Terrence McNally is a rare breed, for he is a star playwright in an age when that creature does not exist. His name can carry a play regardless of who might be acting in it, but his twentieth Broadway production also has Tyne Daly to star. She plays Katharine, the homophobic mother of a son who died of AIDS years ago and she has never really recovered from the blow. Her son’s boyfriend, Cal (Frederick Weller), has moved on, married a new boyfriend, Will (Bobby Steggert), and together are raising a small boy (Grayson Taylor). Cal does well in finance, while Will is a writer and stay at home dad. The pair have an ideal apartment on Central Park West. When Katharine makes a surprise visit to return her son’s diary to Cal, she is overwhelmed by the domestic, well-to-do household of the gay couple. The very environment she encounters challenges all of her perceptions of gay culture and opens up McNally’s platform to discuss the nature of love, relationships and the monumental transition in history between a time when AIDS simply killed to becoming a manageable disease. Along side that transition is the advancement in gay rights from a host of injustices to the reality of marriage equality. This play, in fact, marks the first gay characters on Broadway to be legally married.
As for the performances, Tyne Daly is supreme and makes a potential monster of a woman very sympathetic. The great satisfaction of the production is that she changes by the end of the play for the better. This occurrence happens just in the final moments in a coup de théâtre that I won’t reveal here, but it is the kind of theatrical flourish that Tennessee Williams or Arthur Miller might have devised in the old days of Broadway. The men of the production, on the other hand, have an actorly delivery that does not register as realistic as John Lee Beatty’s detailed set. The cadence of Weller’s delivery is particularly unnatural, but both Weller and Steggert are consistent and half way in they seem at one with the play and Ms. Daly.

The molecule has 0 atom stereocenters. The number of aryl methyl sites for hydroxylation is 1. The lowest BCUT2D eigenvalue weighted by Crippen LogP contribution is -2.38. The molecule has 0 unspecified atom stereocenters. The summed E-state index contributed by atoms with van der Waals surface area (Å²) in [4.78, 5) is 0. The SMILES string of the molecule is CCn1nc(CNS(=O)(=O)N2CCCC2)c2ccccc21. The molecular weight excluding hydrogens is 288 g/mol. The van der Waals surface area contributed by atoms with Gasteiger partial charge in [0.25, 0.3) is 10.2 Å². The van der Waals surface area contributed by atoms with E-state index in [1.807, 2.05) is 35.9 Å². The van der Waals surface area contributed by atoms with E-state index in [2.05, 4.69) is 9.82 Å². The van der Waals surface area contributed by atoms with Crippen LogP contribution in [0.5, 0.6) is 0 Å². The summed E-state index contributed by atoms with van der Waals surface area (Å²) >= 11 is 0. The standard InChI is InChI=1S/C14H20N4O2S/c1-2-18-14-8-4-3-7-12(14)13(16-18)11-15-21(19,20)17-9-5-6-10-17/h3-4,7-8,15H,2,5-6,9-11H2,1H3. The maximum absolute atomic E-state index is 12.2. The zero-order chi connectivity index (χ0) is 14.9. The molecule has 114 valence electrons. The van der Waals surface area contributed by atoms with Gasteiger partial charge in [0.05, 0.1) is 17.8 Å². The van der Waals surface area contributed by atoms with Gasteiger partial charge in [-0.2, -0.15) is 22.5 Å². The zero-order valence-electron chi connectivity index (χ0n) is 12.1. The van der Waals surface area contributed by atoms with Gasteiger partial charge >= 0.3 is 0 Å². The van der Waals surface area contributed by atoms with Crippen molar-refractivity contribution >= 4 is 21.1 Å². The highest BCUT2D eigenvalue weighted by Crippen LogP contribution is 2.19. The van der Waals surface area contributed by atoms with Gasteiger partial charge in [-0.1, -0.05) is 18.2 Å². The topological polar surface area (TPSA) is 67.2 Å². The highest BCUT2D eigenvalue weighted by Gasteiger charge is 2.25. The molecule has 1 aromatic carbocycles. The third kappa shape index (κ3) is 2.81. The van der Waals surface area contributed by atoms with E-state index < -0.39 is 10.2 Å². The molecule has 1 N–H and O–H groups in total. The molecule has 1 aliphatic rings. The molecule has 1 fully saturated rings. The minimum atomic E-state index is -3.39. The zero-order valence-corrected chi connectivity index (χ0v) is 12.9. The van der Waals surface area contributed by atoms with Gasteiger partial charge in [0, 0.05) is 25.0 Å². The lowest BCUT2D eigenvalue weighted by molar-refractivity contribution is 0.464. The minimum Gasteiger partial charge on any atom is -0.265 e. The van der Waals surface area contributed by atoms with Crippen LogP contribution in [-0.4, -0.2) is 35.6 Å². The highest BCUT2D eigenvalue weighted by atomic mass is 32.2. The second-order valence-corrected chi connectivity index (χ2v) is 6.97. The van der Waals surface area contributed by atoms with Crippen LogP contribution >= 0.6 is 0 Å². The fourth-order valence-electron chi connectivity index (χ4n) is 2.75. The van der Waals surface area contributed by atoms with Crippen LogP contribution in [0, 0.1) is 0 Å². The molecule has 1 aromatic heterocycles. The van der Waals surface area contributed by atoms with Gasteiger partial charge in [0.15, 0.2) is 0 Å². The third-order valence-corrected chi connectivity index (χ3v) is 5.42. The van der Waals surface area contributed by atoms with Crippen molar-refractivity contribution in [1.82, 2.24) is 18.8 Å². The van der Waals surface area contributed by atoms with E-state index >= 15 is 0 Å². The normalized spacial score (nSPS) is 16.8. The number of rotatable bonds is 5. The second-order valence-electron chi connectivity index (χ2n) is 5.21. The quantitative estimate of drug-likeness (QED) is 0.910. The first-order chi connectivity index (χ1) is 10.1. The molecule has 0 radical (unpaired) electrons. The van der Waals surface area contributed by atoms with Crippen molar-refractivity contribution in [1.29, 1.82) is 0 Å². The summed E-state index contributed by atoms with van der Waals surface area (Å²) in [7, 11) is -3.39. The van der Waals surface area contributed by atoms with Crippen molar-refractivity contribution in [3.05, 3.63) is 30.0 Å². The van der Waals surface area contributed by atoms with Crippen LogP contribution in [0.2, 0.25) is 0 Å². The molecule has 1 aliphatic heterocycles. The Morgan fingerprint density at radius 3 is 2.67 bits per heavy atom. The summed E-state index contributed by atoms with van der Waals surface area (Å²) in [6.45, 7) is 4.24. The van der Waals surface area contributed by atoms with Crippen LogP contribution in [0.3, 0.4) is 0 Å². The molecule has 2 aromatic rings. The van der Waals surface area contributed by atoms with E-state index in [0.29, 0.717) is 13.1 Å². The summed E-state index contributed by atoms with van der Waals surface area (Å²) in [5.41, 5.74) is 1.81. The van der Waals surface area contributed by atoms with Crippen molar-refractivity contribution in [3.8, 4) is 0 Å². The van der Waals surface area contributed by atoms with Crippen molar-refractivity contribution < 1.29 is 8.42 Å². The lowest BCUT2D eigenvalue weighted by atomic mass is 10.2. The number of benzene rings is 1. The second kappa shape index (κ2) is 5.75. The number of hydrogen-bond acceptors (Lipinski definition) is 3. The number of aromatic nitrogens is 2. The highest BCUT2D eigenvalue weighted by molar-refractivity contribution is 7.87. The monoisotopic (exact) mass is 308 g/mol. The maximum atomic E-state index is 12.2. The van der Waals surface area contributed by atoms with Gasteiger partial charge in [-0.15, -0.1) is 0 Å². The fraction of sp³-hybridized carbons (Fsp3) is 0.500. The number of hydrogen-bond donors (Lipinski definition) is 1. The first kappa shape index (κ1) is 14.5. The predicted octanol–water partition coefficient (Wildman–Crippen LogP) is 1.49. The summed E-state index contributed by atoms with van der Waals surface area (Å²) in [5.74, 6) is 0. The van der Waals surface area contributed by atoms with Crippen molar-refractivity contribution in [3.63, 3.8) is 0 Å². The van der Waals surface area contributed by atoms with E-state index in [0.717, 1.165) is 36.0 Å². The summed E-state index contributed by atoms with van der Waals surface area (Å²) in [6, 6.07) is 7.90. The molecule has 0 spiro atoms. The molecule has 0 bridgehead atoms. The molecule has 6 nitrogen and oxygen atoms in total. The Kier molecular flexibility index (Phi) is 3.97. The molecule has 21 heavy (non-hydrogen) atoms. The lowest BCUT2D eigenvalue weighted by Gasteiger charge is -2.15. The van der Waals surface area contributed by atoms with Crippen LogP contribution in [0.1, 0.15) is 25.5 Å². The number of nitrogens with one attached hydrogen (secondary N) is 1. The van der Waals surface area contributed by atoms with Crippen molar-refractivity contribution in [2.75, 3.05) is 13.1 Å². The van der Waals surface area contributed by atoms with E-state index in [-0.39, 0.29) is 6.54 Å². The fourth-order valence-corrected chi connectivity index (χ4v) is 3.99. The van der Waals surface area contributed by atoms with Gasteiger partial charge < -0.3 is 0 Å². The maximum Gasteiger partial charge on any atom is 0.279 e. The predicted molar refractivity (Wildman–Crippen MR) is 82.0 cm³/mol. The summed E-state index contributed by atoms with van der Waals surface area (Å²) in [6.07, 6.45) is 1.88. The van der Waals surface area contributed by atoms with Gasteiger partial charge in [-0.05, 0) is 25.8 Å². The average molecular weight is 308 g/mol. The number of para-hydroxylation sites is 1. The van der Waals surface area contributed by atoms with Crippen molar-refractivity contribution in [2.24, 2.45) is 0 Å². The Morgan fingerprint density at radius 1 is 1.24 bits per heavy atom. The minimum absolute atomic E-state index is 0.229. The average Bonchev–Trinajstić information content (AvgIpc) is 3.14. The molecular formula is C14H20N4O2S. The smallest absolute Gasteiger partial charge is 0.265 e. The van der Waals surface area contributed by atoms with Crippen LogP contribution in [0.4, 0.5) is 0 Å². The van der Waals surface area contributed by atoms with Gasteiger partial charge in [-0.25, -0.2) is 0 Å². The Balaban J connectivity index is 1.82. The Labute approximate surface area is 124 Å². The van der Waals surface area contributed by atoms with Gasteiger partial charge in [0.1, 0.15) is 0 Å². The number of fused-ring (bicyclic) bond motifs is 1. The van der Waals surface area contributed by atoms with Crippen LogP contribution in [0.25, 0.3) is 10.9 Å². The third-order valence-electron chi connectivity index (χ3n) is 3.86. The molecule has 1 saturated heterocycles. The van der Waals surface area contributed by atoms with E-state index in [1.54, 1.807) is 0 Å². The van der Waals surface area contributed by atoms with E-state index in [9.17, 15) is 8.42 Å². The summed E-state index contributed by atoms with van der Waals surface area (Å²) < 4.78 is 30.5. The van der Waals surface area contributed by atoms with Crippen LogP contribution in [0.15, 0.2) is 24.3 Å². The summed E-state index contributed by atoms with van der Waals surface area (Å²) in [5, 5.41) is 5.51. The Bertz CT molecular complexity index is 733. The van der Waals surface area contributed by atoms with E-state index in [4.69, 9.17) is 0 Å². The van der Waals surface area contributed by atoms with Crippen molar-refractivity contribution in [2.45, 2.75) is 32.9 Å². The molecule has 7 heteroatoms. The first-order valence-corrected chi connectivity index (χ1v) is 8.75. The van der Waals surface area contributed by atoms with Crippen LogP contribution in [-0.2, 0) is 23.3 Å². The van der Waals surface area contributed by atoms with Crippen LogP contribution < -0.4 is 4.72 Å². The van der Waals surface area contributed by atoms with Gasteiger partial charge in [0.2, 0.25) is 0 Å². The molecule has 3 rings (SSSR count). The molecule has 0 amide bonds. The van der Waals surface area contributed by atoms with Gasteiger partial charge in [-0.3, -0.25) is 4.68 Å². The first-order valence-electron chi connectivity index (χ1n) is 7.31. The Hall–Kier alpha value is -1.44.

Sheryl Kaller has directed the ninety minute play with an eye to finding plenty of variety on a set that is as restrictive as it is pretty. Jess Goldstein’s costumes are contemporary and so won’t receive much attention, but they are thoughtful in that they make the characters pop forward from the intricate setting. There isn’t much for Jeff Croiter to do with the lighting except to give general illumination, but he subtly lets the light through the fourth wall windows change as the sun goes down and the fantastic ending allows him a great theatrical flourish to match the moment.
Mothers and Sons is a timely play set squarely in the here and now, which will eventually make it a museum piece, but for now it is right out of the headlines and the current cultural discussion. What is refreshing about this “gay play” is that it is not about coming out—the most crucial and dramatic experience for a gay person. These gay characters are way beyond that, but they are still arguing for fairness and to be accepted as “normal.” One day, even that won’t be a current topic and the mere fact of being gay won’t be the dramatic drive of a story. Although his play is about the slow progress of civil rights, McNally shifts the emphasis to the heterosexual character’s journey from ignorance to enlightenment. Left to themselves, the gay characters and their young son are doing just fine.
For tickets and more information go to www.mothersandsonsbroadway.com.